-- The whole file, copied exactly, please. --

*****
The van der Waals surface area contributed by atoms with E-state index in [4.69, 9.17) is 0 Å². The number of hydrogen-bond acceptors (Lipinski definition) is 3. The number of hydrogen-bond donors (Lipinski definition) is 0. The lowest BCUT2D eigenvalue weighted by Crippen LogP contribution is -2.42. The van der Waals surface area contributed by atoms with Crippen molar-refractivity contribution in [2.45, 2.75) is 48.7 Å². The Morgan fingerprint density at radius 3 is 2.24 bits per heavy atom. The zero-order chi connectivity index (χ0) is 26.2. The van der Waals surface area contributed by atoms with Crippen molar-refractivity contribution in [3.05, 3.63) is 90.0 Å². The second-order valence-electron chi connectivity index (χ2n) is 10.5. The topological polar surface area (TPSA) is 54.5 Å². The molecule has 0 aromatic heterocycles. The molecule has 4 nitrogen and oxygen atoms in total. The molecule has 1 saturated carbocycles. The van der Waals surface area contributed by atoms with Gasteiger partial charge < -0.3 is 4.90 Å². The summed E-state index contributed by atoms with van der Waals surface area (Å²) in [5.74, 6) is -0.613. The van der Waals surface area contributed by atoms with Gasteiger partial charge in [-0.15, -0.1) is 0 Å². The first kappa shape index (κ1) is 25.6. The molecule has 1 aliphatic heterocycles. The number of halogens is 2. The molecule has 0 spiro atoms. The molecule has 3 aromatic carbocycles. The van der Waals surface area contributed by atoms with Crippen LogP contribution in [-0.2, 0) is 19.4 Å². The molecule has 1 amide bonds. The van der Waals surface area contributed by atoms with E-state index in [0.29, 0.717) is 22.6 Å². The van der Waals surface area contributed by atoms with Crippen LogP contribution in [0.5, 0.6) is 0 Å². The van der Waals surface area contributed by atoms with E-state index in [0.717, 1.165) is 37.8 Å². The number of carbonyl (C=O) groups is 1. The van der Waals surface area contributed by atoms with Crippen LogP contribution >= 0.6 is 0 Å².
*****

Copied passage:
The van der Waals surface area contributed by atoms with E-state index in [4.69, 9.17) is 0 Å². The number of hydrogen-bond acceptors (Lipinski definition) is 3. The number of hydrogen-bond donors (Lipinski definition) is 0. The lowest BCUT2D eigenvalue weighted by Crippen LogP contribution is -2.42. The van der Waals surface area contributed by atoms with Crippen molar-refractivity contribution in [2.45, 2.75) is 48.7 Å². The Morgan fingerprint density at radius 3 is 2.24 bits per heavy atom. The zero-order chi connectivity index (χ0) is 26.2. The van der Waals surface area contributed by atoms with Crippen molar-refractivity contribution in [3.05, 3.63) is 90.0 Å². The second-order valence-electron chi connectivity index (χ2n) is 10.5. The topological polar surface area (TPSA) is 54.5 Å². The molecule has 0 aromatic heterocycles. The molecule has 4 nitrogen and oxygen atoms in total. The molecule has 1 saturated carbocycles. The van der Waals surface area contributed by atoms with Gasteiger partial charge < -0.3 is 4.90 Å². The summed E-state index contributed by atoms with van der Waals surface area (Å²) in [5.74, 6) is -0.613. The van der Waals surface area contributed by atoms with Gasteiger partial charge in [-0.15, -0.1) is 0 Å². The first kappa shape index (κ1) is 25.6. The molecule has 1 aliphatic heterocycles. The number of halogens is 2. The molecule has 0 spiro atoms. The molecule has 3 aromatic carbocycles. The van der Waals surface area contributed by atoms with Crippen LogP contribution in [-0.2, 0) is 19.4 Å². The molecule has 1 amide bonds. The van der Waals surface area contributed by atoms with E-state index in [0.29, 0.717) is 22.6 Å². The van der Waals surface area contributed by atoms with Crippen LogP contribution in [0.5, 0.6) is 0 Å². The van der Waals surface area contributed by atoms with E-state index in [0.717, 1.165) is 37.8 Å². The number of carbonyl (C=O) groups is 1. The van der Waals surface area contributed by atoms with Crippen LogP contribution >= 0.6 is 0 Å².